oh really sweet tender and gentle book There isn't much of a plot I like no plot just all about a relationship between two mismatched people and lots of lovely passages about japanese food and drink tofu miso salted shallots edame beer and sake really beautiful

  6. Ms. Smartarse Ms. Smartarse says:

    Translated into English as Strange Weather in Tokyo38 year old Tsukiko is content enough to split her days between the office her regular bistro and her lonely appartment She used to have a boyfriend or two but they weren't really significant so the relationship fizzled out soon enough Her high school Japanese teacher wasn't particularly memorable either proof of this is that she can only refer to him as sensei teacher in Japanese lest she didn't want to be outright rude As it turns out there's plenty of other occasions where her un japanese behavior singles out her rudeness Fact remains that after a casual encounter with the man the Tsukiko and her high school teacher somehow keep find themselves gravitating towards each other Little by little coincidental encounters at the bistro turn to shopping trips a psychedelic like mushroom picking trek in the nearby woods and even a few drinking parties at sensei's place Well I say party but it's really just the two of them randomly reminiscing about the odd event or twoWhile the book boasted plenty of rave reviews here on GR I learned to be very cautious about such things I'm looking at you Kitchen who left me utterly nonplussed As a matter of fact the first few chapters didn't blow me over either Granted they weren't painful to get through by any stretch of the imagination but I also couldn't really see what point they might be trying to make As much fun as aimless drinking in Japanese joints may sound like by the end of the story I'm starting to wonder whether the Japanese all grow up to be raging alcoholicsLittle by little however small sparks of interests started to infiltrate my reading experience There would be a mushroom picking experience where the entire world seemed to have taken some sort of psychedelic trip at least as far as our heroine is concernedThen there was the flower watching picnic where I started to see a half way clear ending to the story which led me to root for our heroine to end up with literally anyone else As fascinating a person as the retired Japanese professor was I just didn't see his appeal Then again poetry is an instant turnoff for me in ANY situation let alone being made to feel guilty about not remembering random haikus Heck the guy was annoying as hell with his constant moralizing A fact often noted by the heroine as well So then why?Score 45 starsHaving Tsukiko end up with a romantic happily ever after and a truckload of kids would've definitely spoiled the whole experience which is thankfully not the case here I very much liked the way the story evolved the gradual change in feelings the reveal of sensei's inner sadness and tragic family situationIn a sense the ending with its bittersweet tone was a relief even if it was clear from the get go that the world Tsukiko and sensei's inhabited was a sort of temporary refuge which could not possibly last for long I can't help but wish our heroine a happier ending if only because I could identify myself with her in uite a few aspects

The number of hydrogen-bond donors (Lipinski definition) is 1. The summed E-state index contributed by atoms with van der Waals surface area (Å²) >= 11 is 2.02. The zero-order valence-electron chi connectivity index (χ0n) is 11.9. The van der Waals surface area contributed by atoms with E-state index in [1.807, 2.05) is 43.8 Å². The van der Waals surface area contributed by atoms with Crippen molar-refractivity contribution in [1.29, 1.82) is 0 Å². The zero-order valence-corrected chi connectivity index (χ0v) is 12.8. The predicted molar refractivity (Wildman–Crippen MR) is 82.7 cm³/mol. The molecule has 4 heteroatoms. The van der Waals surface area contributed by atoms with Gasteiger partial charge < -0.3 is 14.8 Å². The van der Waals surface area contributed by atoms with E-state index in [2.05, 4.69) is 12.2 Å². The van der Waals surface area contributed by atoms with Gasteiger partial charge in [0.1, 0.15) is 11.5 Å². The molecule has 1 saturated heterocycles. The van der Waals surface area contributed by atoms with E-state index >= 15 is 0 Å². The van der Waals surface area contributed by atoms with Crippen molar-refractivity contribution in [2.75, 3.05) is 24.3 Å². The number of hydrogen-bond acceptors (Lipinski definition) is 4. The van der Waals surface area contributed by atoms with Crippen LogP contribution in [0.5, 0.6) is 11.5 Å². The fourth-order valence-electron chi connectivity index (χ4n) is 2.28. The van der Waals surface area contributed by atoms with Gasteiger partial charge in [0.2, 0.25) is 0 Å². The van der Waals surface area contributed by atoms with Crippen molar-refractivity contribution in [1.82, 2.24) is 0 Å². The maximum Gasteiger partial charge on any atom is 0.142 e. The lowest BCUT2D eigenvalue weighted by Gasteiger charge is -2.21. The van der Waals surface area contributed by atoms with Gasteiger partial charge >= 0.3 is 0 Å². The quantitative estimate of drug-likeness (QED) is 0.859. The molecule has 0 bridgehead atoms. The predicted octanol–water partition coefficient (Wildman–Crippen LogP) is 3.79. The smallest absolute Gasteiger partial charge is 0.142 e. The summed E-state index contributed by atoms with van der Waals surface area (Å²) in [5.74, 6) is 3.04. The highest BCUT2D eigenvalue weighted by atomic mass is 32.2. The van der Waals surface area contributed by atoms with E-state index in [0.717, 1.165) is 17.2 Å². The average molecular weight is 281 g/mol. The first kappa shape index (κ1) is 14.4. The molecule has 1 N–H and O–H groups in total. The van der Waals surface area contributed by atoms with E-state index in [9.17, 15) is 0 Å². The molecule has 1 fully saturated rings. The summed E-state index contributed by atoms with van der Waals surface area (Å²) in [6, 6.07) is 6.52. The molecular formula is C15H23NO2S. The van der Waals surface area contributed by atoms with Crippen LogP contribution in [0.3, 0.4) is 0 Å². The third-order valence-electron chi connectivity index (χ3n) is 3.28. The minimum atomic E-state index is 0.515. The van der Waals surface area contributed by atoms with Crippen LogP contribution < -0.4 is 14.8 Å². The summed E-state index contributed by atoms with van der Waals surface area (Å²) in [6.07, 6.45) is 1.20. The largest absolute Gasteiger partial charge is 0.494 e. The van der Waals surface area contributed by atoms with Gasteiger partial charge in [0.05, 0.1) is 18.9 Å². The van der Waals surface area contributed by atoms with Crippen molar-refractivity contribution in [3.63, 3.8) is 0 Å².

7. Tonymess Tonymess says:

    Here’s a challenge for you write a novel about loneliness without becoming boring Write one about emptiness without being melancholy how about deep love without sentimentality? “the briefcase” is a moving sparse and deeply emotional tale of loneliness emptiness and love but in a style that that is removed and scant enough to elicit a sadness that lingers long after the final page has been readThis is the story of Tsukiko in her late 30’s a loner and a food aficionado who crosses paths with her former high school teacher 30 years her senior at a local eatery she simply refers to him as Sensei “Teacher” Their common love of food saki and beer but their extreme yinyang opposites is highlighted simply but effectively on page oneTaking my seat at the counter I ordered “tuna with fermented soybeans fried lotus root and salted shallots” while the old man next to me reuested “Salted shallots lotus root fries and tuna with fermented soybeans” almost simultaneouslyFor a full review visit my blog at wwwmessybookerblogspotcom

  8. Antonomasia Antonomasia says: